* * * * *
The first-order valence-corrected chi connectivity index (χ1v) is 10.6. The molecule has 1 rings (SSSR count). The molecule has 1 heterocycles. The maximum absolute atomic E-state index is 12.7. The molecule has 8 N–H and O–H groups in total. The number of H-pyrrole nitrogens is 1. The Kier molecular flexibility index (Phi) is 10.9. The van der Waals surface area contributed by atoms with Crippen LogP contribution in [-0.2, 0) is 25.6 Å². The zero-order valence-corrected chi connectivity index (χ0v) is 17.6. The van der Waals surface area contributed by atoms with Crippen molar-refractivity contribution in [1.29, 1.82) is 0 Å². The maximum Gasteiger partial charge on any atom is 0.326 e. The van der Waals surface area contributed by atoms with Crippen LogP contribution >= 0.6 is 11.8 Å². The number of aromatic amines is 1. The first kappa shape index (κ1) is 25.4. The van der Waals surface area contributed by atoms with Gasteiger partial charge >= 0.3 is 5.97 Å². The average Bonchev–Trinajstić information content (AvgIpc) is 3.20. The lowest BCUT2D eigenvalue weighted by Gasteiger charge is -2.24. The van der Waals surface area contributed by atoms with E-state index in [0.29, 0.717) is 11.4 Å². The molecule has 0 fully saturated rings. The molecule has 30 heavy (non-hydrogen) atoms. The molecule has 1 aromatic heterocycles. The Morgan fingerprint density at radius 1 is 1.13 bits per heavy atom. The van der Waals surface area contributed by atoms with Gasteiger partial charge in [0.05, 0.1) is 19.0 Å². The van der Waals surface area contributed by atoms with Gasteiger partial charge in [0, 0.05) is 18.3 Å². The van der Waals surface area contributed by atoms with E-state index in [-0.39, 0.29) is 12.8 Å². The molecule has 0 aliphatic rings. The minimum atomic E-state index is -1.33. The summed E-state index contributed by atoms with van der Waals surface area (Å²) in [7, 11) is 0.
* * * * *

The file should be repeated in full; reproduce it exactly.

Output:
The first-order valence-corrected chi connectivity index (χ1v) is 10.6. The molecule has 1 rings (SSSR count). The molecule has 1 heterocycles. The maximum absolute atomic E-state index is 12.7. The molecule has 8 N–H and O–H groups in total. The number of H-pyrrole nitrogens is 1. The Kier molecular flexibility index (Phi) is 10.9. The van der Waals surface area contributed by atoms with Crippen LogP contribution in [-0.2, 0) is 25.6 Å². The zero-order valence-corrected chi connectivity index (χ0v) is 17.6. The van der Waals surface area contributed by atoms with Crippen molar-refractivity contribution in [1.29, 1.82) is 0 Å². The maximum Gasteiger partial charge on any atom is 0.326 e. The van der Waals surface area contributed by atoms with Crippen LogP contribution >= 0.6 is 11.8 Å². The number of aromatic amines is 1. The first kappa shape index (κ1) is 25.4. The van der Waals surface area contributed by atoms with Gasteiger partial charge >= 0.3 is 5.97 Å². The average Bonchev–Trinajstić information content (AvgIpc) is 3.20. The lowest BCUT2D eigenvalue weighted by Gasteiger charge is -2.24. The van der Waals surface area contributed by atoms with E-state index in [0.29, 0.717) is 11.4 Å². The molecule has 0 fully saturated rings. The molecule has 30 heavy (non-hydrogen) atoms. The molecule has 1 aromatic heterocycles. The Morgan fingerprint density at radius 1 is 1.13 bits per heavy atom. The van der Waals surface area contributed by atoms with Gasteiger partial charge in [0.05, 0.1) is 19.0 Å². The van der Waals surface area contributed by atoms with Gasteiger partial charge in [0, 0.05) is 18.3 Å². The van der Waals surface area contributed by atoms with E-state index in [-0.39, 0.29) is 12.8 Å². The molecule has 0 aliphatic rings. The minimum atomic E-state index is -1.33. The summed E-state index contributed by atoms with van der Waals surface area (Å²) in [7, 11) is 0.